Captivated by the tales of the Mabinogion – earliest prose stories of British literature – and re-enacting the tales while walking the stunning Powys landscape last week (Thursday, 3 May) made the day mystical and highly memorable.
“With four seasons in one day, we experienced a changing landscape throughout the day which seemed appropriate with the tales of the Mabinogion which draws upon the mystical word of the Celtic people intertwining myths, folklore, tradition and history,” says story teller Wayland Boulanger.
Teacher Caroline Phillips believes the day inspired the children and got them thinking about where the story might go. “They were so excited & interested to know what happened next as we walked on to another point of the hill.”
Many of the 26 children aged between 8-10 years live locally and pointed out their homes as we walked across Llanbedr hill near Painscastle.
The day started with one of the moorland managers explaining the work of the project to protect the rare ground nesting birds which are in serious decline.
With over 200 children out on the moor so far, the aims of the Powys Moorland Partnership (PMP) project is to restore the condition of the heather to encourage ground nesting birds back and help boost biodiversity. It is a three year project which ends next spring.
It’s a collaborative, landscape scale project engaging with local farmers and all stakeholders to make better links between our natural resources and the well-being of the people.
Catherine Hughes is the project facilitator for the PMP: “There’s nothing more powerful than getting children outside to see for themselves these magical landscapes grazed by sheep which are so important in providing us with so many benefits. With seventy percent of our drinking water coming from the uplands filtered by the vast amounts of mosses, and slows down the flows downstream, and also stores vast amounts of carbon.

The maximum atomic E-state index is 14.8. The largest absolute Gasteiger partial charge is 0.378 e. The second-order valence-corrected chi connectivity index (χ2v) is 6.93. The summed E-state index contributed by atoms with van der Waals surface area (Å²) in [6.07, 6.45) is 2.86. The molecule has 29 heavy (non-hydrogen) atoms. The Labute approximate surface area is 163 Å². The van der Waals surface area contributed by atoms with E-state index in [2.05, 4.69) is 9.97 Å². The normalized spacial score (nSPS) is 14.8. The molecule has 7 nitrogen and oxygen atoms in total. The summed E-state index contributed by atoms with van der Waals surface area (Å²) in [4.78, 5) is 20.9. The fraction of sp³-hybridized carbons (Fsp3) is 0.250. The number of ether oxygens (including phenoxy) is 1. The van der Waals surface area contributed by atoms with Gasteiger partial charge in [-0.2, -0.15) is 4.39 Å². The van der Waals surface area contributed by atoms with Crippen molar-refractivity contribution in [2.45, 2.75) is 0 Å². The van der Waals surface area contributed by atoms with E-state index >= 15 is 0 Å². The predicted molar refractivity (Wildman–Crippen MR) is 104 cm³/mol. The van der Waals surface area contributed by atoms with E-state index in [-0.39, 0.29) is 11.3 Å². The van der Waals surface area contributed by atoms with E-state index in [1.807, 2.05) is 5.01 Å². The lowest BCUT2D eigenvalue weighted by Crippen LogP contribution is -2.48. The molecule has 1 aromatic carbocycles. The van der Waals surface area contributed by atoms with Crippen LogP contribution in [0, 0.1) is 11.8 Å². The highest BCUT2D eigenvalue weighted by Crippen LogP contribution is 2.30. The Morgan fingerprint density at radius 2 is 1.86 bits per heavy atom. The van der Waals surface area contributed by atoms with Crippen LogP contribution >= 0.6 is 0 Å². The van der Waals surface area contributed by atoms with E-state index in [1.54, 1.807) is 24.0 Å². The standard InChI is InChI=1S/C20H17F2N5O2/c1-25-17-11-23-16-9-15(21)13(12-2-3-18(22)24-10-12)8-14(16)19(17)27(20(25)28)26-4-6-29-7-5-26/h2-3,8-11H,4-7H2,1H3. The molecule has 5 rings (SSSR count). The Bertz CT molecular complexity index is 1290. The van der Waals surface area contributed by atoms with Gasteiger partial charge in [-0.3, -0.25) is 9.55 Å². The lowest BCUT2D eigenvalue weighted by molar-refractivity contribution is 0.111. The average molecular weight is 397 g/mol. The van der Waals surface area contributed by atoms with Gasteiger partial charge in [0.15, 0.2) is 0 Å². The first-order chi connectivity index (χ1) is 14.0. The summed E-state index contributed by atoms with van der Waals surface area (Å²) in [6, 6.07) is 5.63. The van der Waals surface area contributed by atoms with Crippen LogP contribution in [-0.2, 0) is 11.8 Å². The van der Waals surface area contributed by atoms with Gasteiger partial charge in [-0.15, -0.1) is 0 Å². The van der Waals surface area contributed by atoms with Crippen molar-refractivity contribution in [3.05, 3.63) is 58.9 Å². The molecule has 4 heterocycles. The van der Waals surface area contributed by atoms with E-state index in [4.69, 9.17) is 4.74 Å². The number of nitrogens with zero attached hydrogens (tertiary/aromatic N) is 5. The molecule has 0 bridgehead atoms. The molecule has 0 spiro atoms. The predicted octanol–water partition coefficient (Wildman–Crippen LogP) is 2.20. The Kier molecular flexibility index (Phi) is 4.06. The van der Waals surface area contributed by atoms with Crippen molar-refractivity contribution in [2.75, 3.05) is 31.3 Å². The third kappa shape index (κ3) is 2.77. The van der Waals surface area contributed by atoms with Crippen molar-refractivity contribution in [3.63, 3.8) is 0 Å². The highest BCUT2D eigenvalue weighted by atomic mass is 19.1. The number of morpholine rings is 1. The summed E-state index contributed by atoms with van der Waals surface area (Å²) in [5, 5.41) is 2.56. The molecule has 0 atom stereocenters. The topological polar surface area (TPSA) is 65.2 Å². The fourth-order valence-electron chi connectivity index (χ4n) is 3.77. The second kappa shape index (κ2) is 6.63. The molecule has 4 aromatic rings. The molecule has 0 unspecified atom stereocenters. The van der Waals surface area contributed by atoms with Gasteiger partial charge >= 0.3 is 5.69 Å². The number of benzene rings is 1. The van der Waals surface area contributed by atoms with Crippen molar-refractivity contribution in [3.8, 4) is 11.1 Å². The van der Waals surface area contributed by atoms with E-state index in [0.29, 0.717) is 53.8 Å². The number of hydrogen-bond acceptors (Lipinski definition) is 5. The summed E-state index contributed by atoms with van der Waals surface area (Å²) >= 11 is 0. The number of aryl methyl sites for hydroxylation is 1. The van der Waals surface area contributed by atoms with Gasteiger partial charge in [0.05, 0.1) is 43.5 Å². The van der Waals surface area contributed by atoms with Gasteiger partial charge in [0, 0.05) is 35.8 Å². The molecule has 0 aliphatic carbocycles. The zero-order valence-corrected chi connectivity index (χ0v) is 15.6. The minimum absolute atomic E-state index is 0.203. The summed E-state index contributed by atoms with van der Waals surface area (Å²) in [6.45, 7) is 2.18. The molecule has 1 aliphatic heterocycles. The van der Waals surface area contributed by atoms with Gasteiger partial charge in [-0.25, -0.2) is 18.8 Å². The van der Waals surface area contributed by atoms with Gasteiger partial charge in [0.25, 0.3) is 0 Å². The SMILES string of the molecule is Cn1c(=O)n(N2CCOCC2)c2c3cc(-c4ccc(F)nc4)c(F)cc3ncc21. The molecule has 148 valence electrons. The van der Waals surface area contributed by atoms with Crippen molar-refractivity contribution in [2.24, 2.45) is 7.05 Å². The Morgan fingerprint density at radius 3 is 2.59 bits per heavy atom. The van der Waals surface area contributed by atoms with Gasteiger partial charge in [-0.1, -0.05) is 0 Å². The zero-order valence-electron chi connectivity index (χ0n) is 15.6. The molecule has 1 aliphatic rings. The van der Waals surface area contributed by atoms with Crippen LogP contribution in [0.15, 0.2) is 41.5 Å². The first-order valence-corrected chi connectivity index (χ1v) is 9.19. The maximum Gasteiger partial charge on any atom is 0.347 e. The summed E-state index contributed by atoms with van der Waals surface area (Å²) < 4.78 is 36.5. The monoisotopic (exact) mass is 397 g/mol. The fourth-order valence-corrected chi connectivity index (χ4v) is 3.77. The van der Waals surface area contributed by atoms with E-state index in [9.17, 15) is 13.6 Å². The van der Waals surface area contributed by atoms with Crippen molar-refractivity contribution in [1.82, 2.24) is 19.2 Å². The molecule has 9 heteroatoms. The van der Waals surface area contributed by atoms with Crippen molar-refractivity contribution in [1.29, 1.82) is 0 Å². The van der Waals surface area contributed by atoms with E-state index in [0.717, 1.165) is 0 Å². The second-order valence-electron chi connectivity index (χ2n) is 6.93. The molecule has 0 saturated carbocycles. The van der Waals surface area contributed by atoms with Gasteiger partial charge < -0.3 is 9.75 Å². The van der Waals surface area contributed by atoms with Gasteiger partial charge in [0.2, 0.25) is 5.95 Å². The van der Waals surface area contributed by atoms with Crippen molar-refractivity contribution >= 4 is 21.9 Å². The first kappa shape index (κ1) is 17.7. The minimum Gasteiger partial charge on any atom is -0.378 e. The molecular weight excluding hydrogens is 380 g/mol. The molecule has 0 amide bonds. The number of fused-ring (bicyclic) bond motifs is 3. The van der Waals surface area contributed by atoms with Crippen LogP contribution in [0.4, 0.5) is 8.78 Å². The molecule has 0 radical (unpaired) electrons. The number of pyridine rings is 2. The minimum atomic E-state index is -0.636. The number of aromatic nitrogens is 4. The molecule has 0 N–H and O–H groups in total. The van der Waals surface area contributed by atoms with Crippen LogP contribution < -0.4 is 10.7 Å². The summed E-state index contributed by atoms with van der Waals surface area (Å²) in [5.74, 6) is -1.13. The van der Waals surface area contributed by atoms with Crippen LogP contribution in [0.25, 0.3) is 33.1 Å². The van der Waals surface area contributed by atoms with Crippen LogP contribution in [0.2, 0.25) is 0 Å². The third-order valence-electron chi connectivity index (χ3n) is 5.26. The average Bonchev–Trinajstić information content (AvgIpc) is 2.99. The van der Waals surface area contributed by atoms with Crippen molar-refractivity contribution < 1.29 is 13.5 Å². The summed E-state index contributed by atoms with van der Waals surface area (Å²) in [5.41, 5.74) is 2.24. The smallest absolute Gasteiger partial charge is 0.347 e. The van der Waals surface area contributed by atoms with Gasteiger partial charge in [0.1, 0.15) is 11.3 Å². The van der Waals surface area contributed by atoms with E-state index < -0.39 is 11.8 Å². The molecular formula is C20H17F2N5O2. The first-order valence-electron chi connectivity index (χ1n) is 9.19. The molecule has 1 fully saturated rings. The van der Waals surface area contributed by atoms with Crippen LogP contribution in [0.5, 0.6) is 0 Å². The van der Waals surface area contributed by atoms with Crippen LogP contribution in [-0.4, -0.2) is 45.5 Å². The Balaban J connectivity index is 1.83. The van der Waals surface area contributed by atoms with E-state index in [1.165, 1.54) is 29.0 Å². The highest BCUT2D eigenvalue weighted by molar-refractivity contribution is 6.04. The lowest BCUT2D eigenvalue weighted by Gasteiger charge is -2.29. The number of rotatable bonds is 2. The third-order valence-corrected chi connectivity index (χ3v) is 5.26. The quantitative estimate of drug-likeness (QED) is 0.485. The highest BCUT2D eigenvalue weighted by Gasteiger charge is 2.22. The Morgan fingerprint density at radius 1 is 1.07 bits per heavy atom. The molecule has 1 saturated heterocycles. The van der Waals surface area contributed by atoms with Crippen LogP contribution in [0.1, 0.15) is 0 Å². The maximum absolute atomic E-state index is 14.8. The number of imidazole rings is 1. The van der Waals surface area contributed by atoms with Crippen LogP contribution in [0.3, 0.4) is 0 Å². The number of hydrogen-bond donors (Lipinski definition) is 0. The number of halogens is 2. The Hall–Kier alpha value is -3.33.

The Fieldsports magazine website recently ran a great insight into the work of a true moorland pioneer: Geoff Eyre.
Since taking on the sporting lease for Howden Moor in Derbyshire’s Peak District in the 1990s, Geoff has achieved spectacular results as he set about regenerating its habitat by applying careful management practice and innovative agronomist principles.
“An ESA (Environmentally Sensitive Areas) programme outlined the importance of heather cover in supporting a diverse number of species. Whilst some attempt was made to reverse heather loss, I asked if I could try a different approach.”
Geoff pioneered an ingenious use of smoke along with careful seed improvement, controlled burning, cutting and spraying. Consequently, thousands of acres of moorland have recovered, and his methods are now followed on moors across the north of England and Scotland.
This in turn has resulted in increased employment opportunities for keepers to look after the increasing acreages of productive heather areas.
There is a thriving birdlife at Howden, including a third of the Peak District’s ring ouzels. Big numbers of golden plover, curlew, lapwings and an increasing number of black game. In fact all typical moorland birds. And Geoff has given talks to birdwatching clubs. There is an increasing number of peregrines and merlins, and a high density of goshawks, and relative newcomers buzzards and ravens! “I had never seen a raven until 10 years ago – now we seem to have lots of them.”
And furthermore, thousands of walkers now have better-than-ever views of swathes of purple heather!
You can read a detailed scientific appraisal of the management of Howden Moor, including a downloadable PDF, on the Science Direct website.
Keep in touch, get involved.
We will be putting on various events over the next 12 months. If you would like to get involved, have some ideas please contact Catherine on urmyc.sdnalroomsywop@tcatnoc